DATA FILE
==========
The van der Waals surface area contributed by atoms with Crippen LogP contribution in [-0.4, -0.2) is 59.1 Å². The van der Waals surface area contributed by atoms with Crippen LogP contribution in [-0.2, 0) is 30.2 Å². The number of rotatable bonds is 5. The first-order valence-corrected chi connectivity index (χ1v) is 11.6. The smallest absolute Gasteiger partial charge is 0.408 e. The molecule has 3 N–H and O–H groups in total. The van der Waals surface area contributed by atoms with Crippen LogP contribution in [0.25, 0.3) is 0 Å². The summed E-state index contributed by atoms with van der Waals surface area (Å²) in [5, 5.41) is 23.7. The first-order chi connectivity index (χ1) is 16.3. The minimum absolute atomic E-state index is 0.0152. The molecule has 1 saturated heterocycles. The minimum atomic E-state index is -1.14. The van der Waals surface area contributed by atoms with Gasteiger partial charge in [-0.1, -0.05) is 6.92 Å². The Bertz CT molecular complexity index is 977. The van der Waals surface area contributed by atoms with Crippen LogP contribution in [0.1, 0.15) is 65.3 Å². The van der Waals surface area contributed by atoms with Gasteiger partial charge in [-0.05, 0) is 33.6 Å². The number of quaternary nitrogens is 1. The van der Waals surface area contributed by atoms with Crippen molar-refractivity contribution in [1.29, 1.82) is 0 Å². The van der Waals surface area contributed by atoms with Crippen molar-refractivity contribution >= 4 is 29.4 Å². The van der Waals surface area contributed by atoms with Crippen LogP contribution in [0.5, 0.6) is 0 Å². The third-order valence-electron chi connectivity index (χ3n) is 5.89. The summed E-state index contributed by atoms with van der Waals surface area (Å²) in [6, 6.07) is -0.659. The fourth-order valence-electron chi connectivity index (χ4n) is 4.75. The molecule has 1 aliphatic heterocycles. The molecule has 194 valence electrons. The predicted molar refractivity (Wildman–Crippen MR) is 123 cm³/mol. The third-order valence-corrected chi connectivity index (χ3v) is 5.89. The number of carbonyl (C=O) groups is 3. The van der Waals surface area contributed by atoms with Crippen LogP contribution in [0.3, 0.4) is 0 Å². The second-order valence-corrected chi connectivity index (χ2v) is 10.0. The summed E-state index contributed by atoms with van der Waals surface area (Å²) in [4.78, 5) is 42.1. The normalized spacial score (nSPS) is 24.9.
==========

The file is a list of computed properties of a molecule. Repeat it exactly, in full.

The van der Waals surface area contributed by atoms with Crippen LogP contribution in [-0.4, -0.2) is 59.1 Å². The van der Waals surface area contributed by atoms with Crippen LogP contribution in [-0.2, 0) is 30.2 Å². The number of rotatable bonds is 5. The first-order valence-corrected chi connectivity index (χ1v) is 11.6. The smallest absolute Gasteiger partial charge is 0.408 e. The molecule has 3 N–H and O–H groups in total. The van der Waals surface area contributed by atoms with Crippen LogP contribution in [0.25, 0.3) is 0 Å². The summed E-state index contributed by atoms with van der Waals surface area (Å²) in [5, 5.41) is 23.7. The first-order chi connectivity index (χ1) is 16.3. The minimum absolute atomic E-state index is 0.0152. The molecule has 1 saturated heterocycles. The minimum atomic E-state index is -1.14. The van der Waals surface area contributed by atoms with Gasteiger partial charge in [-0.1, -0.05) is 6.92 Å². The Bertz CT molecular complexity index is 977. The van der Waals surface area contributed by atoms with Crippen LogP contribution in [0.1, 0.15) is 65.3 Å². The van der Waals surface area contributed by atoms with Gasteiger partial charge in [-0.05, 0) is 33.6 Å². The number of quaternary nitrogens is 1. The van der Waals surface area contributed by atoms with Crippen molar-refractivity contribution in [1.29, 1.82) is 0 Å². The van der Waals surface area contributed by atoms with Crippen molar-refractivity contribution >= 4 is 29.4 Å². The van der Waals surface area contributed by atoms with Crippen LogP contribution in [0.5, 0.6) is 0 Å². The third-order valence-electron chi connectivity index (χ3n) is 5.89. The summed E-state index contributed by atoms with van der Waals surface area (Å²) in [6, 6.07) is -0.659. The fourth-order valence-electron chi connectivity index (χ4n) is 4.75. The molecule has 1 aliphatic heterocycles. The molecule has 194 valence electrons. The predicted molar refractivity (Wildman–Crippen MR) is 123 cm³/mol. The third-order valence-corrected chi connectivity index (χ3v) is 5.89. The number of carbonyl (C=O) groups is 3. The van der Waals surface area contributed by atoms with Crippen LogP contribution in [0.3, 0.4) is 0 Å². The second-order valence-corrected chi connectivity index (χ2v) is 10.0. The summed E-state index contributed by atoms with van der Waals surface area (Å²) in [4.78, 5) is 42.1. The normalized spacial score (nSPS) is 24.9.